Andrew Zolli, who runs consultancy Z Partners in New York, says the proliferation of tiny screens on cellphones and iPods in purses and pockets has made content producers the kings they were expected to be in the late 1990s.

"There are more screens out there than there is content to fill them, so there is a mad scramble. The content producers are going to become the darlings again. This is where people thought the AOL/Time Warner deal was going to go," Mr. Zolli says.

Still, he says, the quality of viewing on the small screens can't rival the big-screen experience of the home entertainment theatres.

"It's just above suck-a-tude -- this is not 'gather the family around, we're all going to watch the iPod'," Mr. Zolli says of the quality of shows such as The Office and Lost that he downloads from Apple's iTunes. "That's just not going to happen."

Still, Larry Kramer, president of CBS Digital Media, says he is in the download game because the network doesn't want to miss out on "new or different audiences" that might be drawn in to watch Survivor and CSI on TV through iPod viewing or through Google's vast reach.

At the same time, if episodes are made available on the network's own Web site, loyal viewers may pay to watch a missed episode at their convenience, he says.

The vast experimentation that is taking place south of the border has brought longstanding issues to the fore in Canada, such as how advertisers will reach target consumers in a world in which potentially commercial-free shows are available on demand.

"You're not just dealing with the traditional 30-second spot anymore," says Cynthia Fleming, Toronto-based executive vice-president of media planner Carat Canada.

Advertisers have begun to experiment with product placement and sponsored shows, but their efforts are made more difficult by the multiple forms on-demand viewing is taking. "There's not a [new] standard that's out there," says Ms. Fleming.

The shift from the couch potato to a more mobile, on-demand viewer has also raised new issues, such as how cable TV operators and even the traditional networks themselves fit into a business model in which shows can be sold directly to the viewer through whichever device they choose?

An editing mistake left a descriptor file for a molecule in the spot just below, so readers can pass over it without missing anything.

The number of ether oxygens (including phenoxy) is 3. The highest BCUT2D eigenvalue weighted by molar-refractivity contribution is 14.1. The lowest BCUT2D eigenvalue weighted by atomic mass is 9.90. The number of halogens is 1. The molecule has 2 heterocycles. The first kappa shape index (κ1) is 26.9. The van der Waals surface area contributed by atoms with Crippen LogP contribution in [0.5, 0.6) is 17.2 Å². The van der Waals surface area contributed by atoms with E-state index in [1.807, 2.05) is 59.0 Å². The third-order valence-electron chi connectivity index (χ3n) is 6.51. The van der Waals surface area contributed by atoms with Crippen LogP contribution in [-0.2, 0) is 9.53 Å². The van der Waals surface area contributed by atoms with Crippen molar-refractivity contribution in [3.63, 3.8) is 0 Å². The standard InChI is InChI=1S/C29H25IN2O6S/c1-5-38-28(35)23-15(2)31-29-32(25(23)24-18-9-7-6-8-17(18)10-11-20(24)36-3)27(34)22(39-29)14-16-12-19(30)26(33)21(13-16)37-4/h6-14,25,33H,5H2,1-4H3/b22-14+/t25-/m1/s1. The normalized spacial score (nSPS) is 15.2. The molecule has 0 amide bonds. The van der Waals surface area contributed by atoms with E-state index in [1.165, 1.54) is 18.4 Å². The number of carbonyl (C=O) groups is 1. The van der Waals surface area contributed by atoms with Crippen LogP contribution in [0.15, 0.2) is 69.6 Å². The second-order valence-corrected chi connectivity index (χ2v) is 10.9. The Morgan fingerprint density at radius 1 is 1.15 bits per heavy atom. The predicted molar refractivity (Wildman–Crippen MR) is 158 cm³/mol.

The IBM report says tech-savvy consumers who demand to watch what they want, when they want, at individually tailored prices, "will challenge long-standing business models to lead the industry to ... an end to the traditional broadcast schedules and release windows."

The loss of the traditional "prime time" schedule in the evening could have major implications for Canada's broadcasters, which make much of their money by selling Canadian advertising that is inserted into U.S. shows when they air at the same time in Canada.

There could also be implications for cable companies, which could potentially be left out of distributing broadcasts entirely.

While Canada isn't as advanced as the United States in video experimentation through computers and iPods, "we certainly expect that to unfold in Canada," says Jennifer Bell, a spokeswoman for Alliance Atlantis Communications Inc., the Toronto-based producer and specialty-TV broadcaster.

Big private broadcasters such as CTV and Global will "face the challenge of selling American programming to Canadians when every indication is that their hold on audiences will diminish as they lose the advantages of carriage and spectrum scarcity," says Jeff Leiper, Ottawa-based director of Canadian market strategies at telecommunications consultant Yankee Group.

"Who are Canadians going to turn to for Desperate Housewives? A behemoth like Apple or Google, or a broadcaster like CTV in a world where CTV's raison d'etre is rapidly diminishing?"

Not everyone is convinced we are technologically prepared to leap into this new world.

Craig Moffett, a vice-president and senior analyst at Sanford C. Bernstein & Co. LLC in New York, told a U.S. Senate commerce committee this month the telecommunications infrastructure is "woefully" unprepared for widespread delivery of video over the Internet.

Mr. Moffett said it takes more bandwidth to download a half-hour sitcom than to receive 200 e-mails a day for a year. "Downloading a single high-definition movie consumes more bandwidth than does the downloading of 35,000 Web pages," he told the committee.

Mr. Moffatt said that telecommunications networks aren't prepared for such downloads to become commonplace.




© National Post 2006